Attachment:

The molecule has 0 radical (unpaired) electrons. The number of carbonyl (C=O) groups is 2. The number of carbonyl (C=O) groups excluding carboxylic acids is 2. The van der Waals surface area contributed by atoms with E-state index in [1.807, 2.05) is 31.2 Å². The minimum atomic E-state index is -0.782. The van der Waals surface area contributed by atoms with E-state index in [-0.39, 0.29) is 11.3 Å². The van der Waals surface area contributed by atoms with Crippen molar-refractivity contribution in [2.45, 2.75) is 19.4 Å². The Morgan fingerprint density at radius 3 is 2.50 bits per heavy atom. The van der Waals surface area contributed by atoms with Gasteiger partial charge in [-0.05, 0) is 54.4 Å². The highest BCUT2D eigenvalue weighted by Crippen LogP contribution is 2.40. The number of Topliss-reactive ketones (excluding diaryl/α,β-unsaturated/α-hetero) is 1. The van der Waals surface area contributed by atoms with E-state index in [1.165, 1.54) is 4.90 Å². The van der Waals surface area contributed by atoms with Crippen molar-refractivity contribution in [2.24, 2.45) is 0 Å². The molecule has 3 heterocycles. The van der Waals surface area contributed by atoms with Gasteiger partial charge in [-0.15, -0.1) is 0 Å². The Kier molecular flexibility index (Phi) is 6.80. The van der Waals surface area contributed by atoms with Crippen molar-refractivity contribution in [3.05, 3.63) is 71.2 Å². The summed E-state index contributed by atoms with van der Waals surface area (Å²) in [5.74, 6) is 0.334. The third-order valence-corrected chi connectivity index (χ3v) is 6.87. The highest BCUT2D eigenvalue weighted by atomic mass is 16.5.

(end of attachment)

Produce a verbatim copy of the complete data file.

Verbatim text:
The molecule has 0 radical (unpaired) electrons. The number of carbonyl (C=O) groups is 2. The number of carbonyl (C=O) groups excluding carboxylic acids is 2. The van der Waals surface area contributed by atoms with E-state index in [1.807, 2.05) is 31.2 Å². The minimum atomic E-state index is -0.782. The van der Waals surface area contributed by atoms with E-state index in [-0.39, 0.29) is 11.3 Å². The van der Waals surface area contributed by atoms with Crippen molar-refractivity contribution in [2.45, 2.75) is 19.4 Å². The Morgan fingerprint density at radius 3 is 2.50 bits per heavy atom. The van der Waals surface area contributed by atoms with Gasteiger partial charge in [-0.05, 0) is 54.4 Å². The highest BCUT2D eigenvalue weighted by Crippen LogP contribution is 2.40. The number of Topliss-reactive ketones (excluding diaryl/α,β-unsaturated/α-hetero) is 1. The van der Waals surface area contributed by atoms with E-state index in [1.165, 1.54) is 4.90 Å². The van der Waals surface area contributed by atoms with Crippen molar-refractivity contribution in [2.24, 2.45) is 0 Å². The molecule has 3 heterocycles. The van der Waals surface area contributed by atoms with Gasteiger partial charge in [-0.15, -0.1) is 0 Å². The Kier molecular flexibility index (Phi) is 6.80. The van der Waals surface area contributed by atoms with Crippen molar-refractivity contribution in [3.05, 3.63) is 71.2 Å². The summed E-state index contributed by atoms with van der Waals surface area (Å²) in [5.74, 6) is 0.334. The third-order valence-corrected chi connectivity index (χ3v) is 6.87. The highest BCUT2D eigenvalue weighted by atomic mass is 16.5.